1. The linemen stay hip to hip.

2. The linemen keep their shoulders square.

3. Most importantly, all four of their eyes are on the linebacker.

4. Knowing when and who takes over the defensive lineman and who leaves to block the linebacker.

In the next diagrams, we show the technique of going from the double team to taking over the linebacker. If the end pinches inside, the guard will take over and the tackle will leave for the linebacker. (See below)


If the end stays outside, the tackle will take over and the guard will leave for the linebacker. (See below)


Difference between man blocking and zone blocking

Zone blocking first started to take place back when teams ran an old slant and angle defense. They would line head-up on an offensive lineman then slant the defense one way or another. It is easy to show this problem in man blocking and the best way to illustrate it is to show the defensive end pinching inside. If you are in man blocking and the tackle is assigned to the defensive end, he not only misses the defensive end pinching, but the DE knocks off the guard and keeps him from going to the linebacker.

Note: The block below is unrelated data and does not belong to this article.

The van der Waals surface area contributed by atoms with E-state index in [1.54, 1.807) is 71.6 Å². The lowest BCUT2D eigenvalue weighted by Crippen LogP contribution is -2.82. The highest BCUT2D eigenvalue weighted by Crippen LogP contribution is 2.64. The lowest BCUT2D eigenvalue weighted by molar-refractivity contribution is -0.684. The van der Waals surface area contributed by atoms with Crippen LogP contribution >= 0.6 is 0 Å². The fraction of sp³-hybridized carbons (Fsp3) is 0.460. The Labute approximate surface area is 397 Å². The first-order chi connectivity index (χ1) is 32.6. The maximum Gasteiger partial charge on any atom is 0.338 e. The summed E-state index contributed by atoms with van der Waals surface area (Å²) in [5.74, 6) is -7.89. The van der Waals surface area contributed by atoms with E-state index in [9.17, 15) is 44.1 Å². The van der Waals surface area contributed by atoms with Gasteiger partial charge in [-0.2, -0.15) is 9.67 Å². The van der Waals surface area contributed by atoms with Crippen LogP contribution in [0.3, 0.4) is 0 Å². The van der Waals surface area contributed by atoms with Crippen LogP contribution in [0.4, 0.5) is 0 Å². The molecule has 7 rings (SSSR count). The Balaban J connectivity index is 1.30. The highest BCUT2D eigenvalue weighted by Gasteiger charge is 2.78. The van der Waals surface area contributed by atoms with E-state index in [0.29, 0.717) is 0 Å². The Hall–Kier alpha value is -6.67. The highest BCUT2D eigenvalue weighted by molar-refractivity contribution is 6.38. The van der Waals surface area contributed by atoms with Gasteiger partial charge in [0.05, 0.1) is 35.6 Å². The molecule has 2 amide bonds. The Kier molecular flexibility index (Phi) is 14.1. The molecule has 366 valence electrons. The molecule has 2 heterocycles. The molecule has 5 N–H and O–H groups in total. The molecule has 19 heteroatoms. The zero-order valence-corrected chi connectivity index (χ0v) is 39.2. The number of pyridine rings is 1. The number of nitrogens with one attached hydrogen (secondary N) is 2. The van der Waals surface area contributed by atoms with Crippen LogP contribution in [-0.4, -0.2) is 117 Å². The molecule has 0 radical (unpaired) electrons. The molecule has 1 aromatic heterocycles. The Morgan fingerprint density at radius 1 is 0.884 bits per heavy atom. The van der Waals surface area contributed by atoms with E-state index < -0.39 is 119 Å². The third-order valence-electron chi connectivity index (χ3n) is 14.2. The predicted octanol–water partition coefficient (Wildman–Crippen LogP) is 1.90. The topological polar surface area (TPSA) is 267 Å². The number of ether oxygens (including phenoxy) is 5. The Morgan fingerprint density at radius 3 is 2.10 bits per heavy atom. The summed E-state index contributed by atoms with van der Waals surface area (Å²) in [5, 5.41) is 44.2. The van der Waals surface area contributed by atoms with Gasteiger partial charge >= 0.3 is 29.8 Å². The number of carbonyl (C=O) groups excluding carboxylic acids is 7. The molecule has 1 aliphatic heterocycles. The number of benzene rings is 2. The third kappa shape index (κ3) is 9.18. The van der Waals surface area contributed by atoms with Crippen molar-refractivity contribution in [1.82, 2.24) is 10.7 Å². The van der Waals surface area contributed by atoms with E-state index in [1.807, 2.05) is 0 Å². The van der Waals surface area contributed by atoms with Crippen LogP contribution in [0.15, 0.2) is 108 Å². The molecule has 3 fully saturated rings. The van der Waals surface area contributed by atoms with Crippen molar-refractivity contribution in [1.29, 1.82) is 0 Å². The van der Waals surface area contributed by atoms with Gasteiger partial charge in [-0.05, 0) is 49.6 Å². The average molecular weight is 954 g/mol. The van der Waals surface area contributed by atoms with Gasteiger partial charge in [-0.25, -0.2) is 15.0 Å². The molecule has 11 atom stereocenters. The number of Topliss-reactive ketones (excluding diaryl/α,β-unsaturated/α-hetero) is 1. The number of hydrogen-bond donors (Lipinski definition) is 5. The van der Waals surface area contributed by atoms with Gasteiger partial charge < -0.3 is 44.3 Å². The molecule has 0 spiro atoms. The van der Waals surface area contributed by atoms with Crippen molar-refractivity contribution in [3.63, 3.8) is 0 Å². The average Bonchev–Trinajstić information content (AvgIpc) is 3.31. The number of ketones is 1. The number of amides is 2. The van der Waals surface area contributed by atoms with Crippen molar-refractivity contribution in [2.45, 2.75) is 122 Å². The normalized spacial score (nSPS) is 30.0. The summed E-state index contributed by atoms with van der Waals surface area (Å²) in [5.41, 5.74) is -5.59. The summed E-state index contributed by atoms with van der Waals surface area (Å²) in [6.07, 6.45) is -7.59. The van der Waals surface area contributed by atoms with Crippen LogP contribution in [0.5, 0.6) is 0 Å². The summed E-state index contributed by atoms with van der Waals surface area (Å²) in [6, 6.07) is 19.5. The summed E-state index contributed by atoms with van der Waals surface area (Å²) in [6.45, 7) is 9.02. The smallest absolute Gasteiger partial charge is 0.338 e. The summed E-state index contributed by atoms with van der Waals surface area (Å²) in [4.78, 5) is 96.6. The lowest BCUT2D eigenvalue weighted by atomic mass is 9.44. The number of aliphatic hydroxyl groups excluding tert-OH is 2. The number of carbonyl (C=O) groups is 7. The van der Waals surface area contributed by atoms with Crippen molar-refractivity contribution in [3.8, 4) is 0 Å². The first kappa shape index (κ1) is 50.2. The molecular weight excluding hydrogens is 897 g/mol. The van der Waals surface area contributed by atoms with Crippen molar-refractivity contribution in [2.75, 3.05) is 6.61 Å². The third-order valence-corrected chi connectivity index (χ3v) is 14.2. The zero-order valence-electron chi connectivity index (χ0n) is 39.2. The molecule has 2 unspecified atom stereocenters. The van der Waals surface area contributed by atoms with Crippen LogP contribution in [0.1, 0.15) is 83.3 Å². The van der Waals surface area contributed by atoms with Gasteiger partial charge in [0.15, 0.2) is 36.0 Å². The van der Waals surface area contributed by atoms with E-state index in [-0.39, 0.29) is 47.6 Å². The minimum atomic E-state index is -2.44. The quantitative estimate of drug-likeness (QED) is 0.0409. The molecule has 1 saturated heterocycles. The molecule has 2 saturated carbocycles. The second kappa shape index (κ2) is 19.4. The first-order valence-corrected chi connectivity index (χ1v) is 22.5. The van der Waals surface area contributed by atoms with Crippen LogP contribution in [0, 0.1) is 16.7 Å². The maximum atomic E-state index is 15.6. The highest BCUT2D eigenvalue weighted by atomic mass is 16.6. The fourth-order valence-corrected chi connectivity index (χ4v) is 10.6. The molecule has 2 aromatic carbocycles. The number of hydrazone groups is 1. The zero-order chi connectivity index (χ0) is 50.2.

There are different kinds of zone plays and you will often here the term the outside zone. In the figure below, we show the landmark of the back in the outside zone. It is obvious that at the angle the back takes the ball there is very little opportunity for the back to cut back behind the center. This affects all of the linemen's techniques because it is predetermined where the ball is going.


The inside zone is another term you hear. On the inside zone, the back's angle is more to the inside leg of the offensive tackle. Because the back is headed in a more straight-ahead angle, there is now the ability for the back to cut back behind the center. It is important that the back gets into the heels of the offensive linemen before he makes the cut. The offensive line can't allow penetration.


Pass blocking

Zone or Man

Zone-locking or man-locking principles may also be applied to pass blocking. Offensive linemen, when facing twisting defensive linemen, can also either lock on man-to-man or pass it off in a zone concept. When passing it off, or zone blocking, the key is to stop the penetration of the defensive end. In the figure below, the offensive tackle must stop the penetrating defensive end before passing him off to the guard. The offensive tackle then takes the defensive tackle looping around.